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Archive for February, 2013

Tax-RefundWritten by: Lisa Castle, CFP®

The Internal Revenue Service estimates that about 75% of taxpayers will receive a refund this year.  Many of these taxpayers say they are going to be responsible with their refunds by paying down debt or saving it in their emergency fund.  Here are a couple more options for spending your tax refund:

  1. Re-balance your portfolio – instead of selling stocks to re-balance, use the extra funds you receive to build up your exposure in the areas that need re-balancing
  2. Prepay your bills – Prepay for your car insurance, car loan payments, phone bills, home insurance, etc.  Just be sure to monitor your statements so that you are created for the correct amounts and that you do not end up paying for something that you did not request.
  3. Make home improvements – Don’t forget you may qualify for a residential energy tax credit by making energy-efficient improvements to your home.
  4. Buy a car – Take advantage of the record low car loan rates and use your refund as a downpayment on a new or newer car.

Written by: Jeremy Shafer

As February winds down, we will be treated to yet another spectacle from the nation’s capital.  This one goes by the name Sequester.

To quote Yogi Berra, “It’s like déjà vu, all over again.”

A few things seem important to remember as the debate heats up:

  • It seemed like a good solution in 2011.  The President proposed it and both Democrats and Republicans voted for it.
  • Sequester is a spending cut by abnormal means.  It forces (perhaps indelicately) some of the spending cuts that most Americans agree we need – even if we don’t want them.
  • Replacing sequester is simply trading for the devil we don’t know.  Rest assured any measure that could pass with bi-partisan support would contain some form of spending cuts and increased revenues that will look as undesirable as sequester.

Simpson and Bowles’ updated plan is worth reading, though it’s unlikely to be the basis for a bill in the house or senate.  Mike had a chance to hear them at the last Schwab conference and shared his thoughts.

Whether we get this plan, a new plan, or sequester, the end result we all hope for is a stable path for American prosperity.  That will require some uncomfortable adjustments.  Here’s hoping we make sensible progress in the next seven days.


In January, the market had a positive return.  The January Effect means what happens in January usually foreshadows what will happen for the year.  We found this fun diagram that shows the Monthly Totals in color coded form.  Of the 87 years that is listed on this chart, 55 of the years had a positive January.  Of those 55 years, 46 of them (about 84%) had positive returns over the next 11 months.

Here is to a positive 2013!


Identity theft is all around us. wrote a recent article regarding the dumbest risks people take with their smartphones.  We as a society do not think twice about using our phones to check account balances and make payments.  We also do not think that most of this sensitive data is stored directly on our phones.  Along with contact information for friends, family, and colleagues.  If you have not taken the right steps, if you lost your phone, you could be in for a very rude awakening.  Here are the 10 dumbest things people do or fail to do with their smartphones.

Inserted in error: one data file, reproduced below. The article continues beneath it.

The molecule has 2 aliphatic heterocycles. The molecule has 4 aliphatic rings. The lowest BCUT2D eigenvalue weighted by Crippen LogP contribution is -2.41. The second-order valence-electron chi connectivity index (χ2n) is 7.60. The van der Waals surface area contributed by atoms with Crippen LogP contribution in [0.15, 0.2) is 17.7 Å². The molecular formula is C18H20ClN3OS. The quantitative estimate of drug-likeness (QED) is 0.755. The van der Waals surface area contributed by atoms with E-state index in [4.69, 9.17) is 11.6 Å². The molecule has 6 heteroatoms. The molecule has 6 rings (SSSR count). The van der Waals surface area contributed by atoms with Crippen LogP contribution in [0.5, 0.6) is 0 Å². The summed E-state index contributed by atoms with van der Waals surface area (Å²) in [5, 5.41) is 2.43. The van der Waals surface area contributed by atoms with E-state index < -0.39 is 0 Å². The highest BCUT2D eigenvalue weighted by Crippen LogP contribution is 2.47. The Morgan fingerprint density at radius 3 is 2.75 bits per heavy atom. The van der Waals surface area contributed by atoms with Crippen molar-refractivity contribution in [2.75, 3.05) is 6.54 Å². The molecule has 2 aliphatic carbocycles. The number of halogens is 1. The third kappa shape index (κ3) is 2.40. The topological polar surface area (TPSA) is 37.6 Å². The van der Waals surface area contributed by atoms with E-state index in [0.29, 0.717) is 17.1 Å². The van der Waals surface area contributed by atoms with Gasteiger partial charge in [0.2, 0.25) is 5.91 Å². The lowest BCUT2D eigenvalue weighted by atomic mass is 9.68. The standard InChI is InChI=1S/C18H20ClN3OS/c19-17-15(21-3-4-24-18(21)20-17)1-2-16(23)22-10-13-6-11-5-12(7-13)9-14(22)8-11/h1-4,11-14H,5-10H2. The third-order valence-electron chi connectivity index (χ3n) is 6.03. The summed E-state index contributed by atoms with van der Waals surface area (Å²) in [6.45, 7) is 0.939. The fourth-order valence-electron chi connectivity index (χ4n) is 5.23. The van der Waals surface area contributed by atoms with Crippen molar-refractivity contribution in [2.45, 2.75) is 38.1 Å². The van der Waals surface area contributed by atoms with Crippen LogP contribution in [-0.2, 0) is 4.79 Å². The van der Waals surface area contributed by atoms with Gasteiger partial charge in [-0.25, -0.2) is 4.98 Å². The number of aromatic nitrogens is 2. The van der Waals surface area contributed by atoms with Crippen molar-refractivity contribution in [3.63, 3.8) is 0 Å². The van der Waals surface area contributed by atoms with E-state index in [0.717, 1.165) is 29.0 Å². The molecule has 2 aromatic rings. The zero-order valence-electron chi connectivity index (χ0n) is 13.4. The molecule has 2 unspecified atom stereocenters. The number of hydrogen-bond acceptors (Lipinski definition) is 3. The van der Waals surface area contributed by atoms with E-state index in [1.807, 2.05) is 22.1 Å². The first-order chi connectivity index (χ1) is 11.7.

1. No password protection – locking your phone if a simple thing that all smartphone users should do.  It may not be foolproof, but it certainly helps.
  2. Shop online with an internet browser instead of a shopping app – Unlike browsers – dedicated shopping apps are designed to ward off phishing and other kinds of scams
  3. Remain logged into banking, PayPal, eBay and other sensitive apps – While it may be a pain, for security reasons you should NEVER click the box asking the app to save your user ID or password.  Log in every time, it truly doesn’t take that long.
  4. Automatically connect to any available WiFi connections – Hackers with the right software can easily hack your phone, as security experts have warned us for more than a decade.
  5. Leave Bluetooth connections open – Have you heard of Bluejacking, Bluesnarfing, Bluebugging?  These are all words that describe a hacker exploiting open Bluetooth connection on your phone.
  6. Fail to properly purse data from old smartphones – Be sure to delete data prior to getting rid of your old phone.  Setting it back to factory settings is the easiest way to do this.
  7. Download “free” apps that aren’t actually free – Be sure you are smart and discreet about what you download.  Read reviews first, make sure the apps you download come from reputable sources.
  8. Storing sensitive data on phones – Passwords, pins, social security numbers, credit card or bank account information…these are just a few items that people store on their smartphones.  Don’t do it!
  9. Failing to clear browser history – A thief can use your history to hijack your accounts.
  10. No remote wiping software – This is just one more layer of protection you can use.

To read the entire article – click here.